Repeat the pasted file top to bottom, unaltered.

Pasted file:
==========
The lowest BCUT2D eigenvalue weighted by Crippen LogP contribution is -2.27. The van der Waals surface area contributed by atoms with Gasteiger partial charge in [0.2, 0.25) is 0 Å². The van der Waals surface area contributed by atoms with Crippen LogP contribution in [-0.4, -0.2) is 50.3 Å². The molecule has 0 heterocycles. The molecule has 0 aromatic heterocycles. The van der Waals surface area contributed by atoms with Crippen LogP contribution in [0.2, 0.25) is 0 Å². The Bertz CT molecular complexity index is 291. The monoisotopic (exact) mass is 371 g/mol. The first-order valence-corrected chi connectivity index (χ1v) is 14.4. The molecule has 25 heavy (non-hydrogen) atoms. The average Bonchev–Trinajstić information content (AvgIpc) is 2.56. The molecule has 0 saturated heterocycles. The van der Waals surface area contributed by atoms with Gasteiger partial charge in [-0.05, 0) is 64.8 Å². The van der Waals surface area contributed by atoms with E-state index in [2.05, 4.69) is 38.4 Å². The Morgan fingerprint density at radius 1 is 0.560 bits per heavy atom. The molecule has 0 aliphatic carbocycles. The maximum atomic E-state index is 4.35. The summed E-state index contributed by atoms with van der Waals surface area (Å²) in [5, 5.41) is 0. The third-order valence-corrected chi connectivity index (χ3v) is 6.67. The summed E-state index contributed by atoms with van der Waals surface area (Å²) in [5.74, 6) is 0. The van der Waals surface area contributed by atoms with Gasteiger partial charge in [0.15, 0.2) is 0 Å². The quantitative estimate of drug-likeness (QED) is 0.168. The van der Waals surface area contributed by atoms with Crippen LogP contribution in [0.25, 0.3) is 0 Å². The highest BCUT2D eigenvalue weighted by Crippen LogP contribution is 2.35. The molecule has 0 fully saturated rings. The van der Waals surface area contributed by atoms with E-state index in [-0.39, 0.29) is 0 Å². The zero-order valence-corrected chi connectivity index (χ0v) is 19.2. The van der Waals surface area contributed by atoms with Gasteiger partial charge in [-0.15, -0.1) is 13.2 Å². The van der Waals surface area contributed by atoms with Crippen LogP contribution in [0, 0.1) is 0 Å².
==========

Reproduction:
The lowest BCUT2D eigenvalue weighted by Crippen LogP contribution is -2.27. The van der Waals surface area contributed by atoms with Gasteiger partial charge in [0.2, 0.25) is 0 Å². The van der Waals surface area contributed by atoms with Crippen LogP contribution in [-0.4, -0.2) is 50.3 Å². The molecule has 0 heterocycles. The molecule has 0 aromatic heterocycles. The van der Waals surface area contributed by atoms with Crippen LogP contribution in [0.2, 0.25) is 0 Å². The Bertz CT molecular complexity index is 291. The monoisotopic (exact) mass is 371 g/mol. The first-order valence-corrected chi connectivity index (χ1v) is 14.4. The molecule has 25 heavy (non-hydrogen) atoms. The average Bonchev–Trinajstić information content (AvgIpc) is 2.56. The molecule has 0 saturated heterocycles. The van der Waals surface area contributed by atoms with Gasteiger partial charge in [-0.05, 0) is 64.8 Å². The van der Waals surface area contributed by atoms with E-state index in [2.05, 4.69) is 38.4 Å². The Morgan fingerprint density at radius 1 is 0.560 bits per heavy atom. The molecule has 0 aliphatic carbocycles. The maximum atomic E-state index is 4.35. The summed E-state index contributed by atoms with van der Waals surface area (Å²) in [5, 5.41) is 0. The third-order valence-corrected chi connectivity index (χ3v) is 6.67. The summed E-state index contributed by atoms with van der Waals surface area (Å²) in [5.74, 6) is 0. The van der Waals surface area contributed by atoms with Gasteiger partial charge in [0.15, 0.2) is 0 Å². The quantitative estimate of drug-likeness (QED) is 0.168. The van der Waals surface area contributed by atoms with Crippen LogP contribution in [0.25, 0.3) is 0 Å². The highest BCUT2D eigenvalue weighted by Crippen LogP contribution is 2.35. The molecule has 0 fully saturated rings. The van der Waals surface area contributed by atoms with E-state index in [-0.39, 0.29) is 0 Å². The zero-order valence-corrected chi connectivity index (χ0v) is 19.2. The van der Waals surface area contributed by atoms with Gasteiger partial charge in [-0.15, -0.1) is 13.2 Å². The van der Waals surface area contributed by atoms with Crippen LogP contribution in [0, 0.1) is 0 Å².